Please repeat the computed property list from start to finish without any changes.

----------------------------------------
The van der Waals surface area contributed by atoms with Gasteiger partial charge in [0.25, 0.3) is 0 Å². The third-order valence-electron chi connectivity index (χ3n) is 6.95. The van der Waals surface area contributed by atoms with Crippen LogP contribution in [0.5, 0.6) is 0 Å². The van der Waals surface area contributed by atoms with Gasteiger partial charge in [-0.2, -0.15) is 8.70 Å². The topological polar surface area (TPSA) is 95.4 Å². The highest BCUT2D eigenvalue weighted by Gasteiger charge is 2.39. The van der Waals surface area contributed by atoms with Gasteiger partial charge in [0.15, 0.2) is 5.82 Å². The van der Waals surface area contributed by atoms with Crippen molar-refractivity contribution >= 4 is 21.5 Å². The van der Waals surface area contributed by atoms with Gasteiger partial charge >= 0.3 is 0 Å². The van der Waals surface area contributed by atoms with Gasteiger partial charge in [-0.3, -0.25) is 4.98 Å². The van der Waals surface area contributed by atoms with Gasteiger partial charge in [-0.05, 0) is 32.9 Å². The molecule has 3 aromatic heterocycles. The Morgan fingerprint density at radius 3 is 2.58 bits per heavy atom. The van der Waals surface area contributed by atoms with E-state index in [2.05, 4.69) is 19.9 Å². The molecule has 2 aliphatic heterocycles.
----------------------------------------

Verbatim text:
The van der Waals surface area contributed by atoms with Gasteiger partial charge in [0.25, 0.3) is 0 Å². The third-order valence-electron chi connectivity index (χ3n) is 6.95. The van der Waals surface area contributed by atoms with Crippen LogP contribution in [0.5, 0.6) is 0 Å². The van der Waals surface area contributed by atoms with Gasteiger partial charge in [-0.2, -0.15) is 8.70 Å². The topological polar surface area (TPSA) is 95.4 Å². The highest BCUT2D eigenvalue weighted by Gasteiger charge is 2.39. The van der Waals surface area contributed by atoms with Gasteiger partial charge in [0.15, 0.2) is 5.82 Å². The van der Waals surface area contributed by atoms with Crippen molar-refractivity contribution >= 4 is 21.5 Å². The van der Waals surface area contributed by atoms with Gasteiger partial charge >= 0.3 is 0 Å². The van der Waals surface area contributed by atoms with Gasteiger partial charge in [-0.3, -0.25) is 4.98 Å². The van der Waals surface area contributed by atoms with Gasteiger partial charge in [-0.05, 0) is 32.9 Å². The molecule has 3 aromatic heterocycles. The Morgan fingerprint density at radius 3 is 2.58 bits per heavy atom. The van der Waals surface area contributed by atoms with E-state index in [2.05, 4.69) is 19.9 Å². The molecule has 2 aliphatic heterocycles.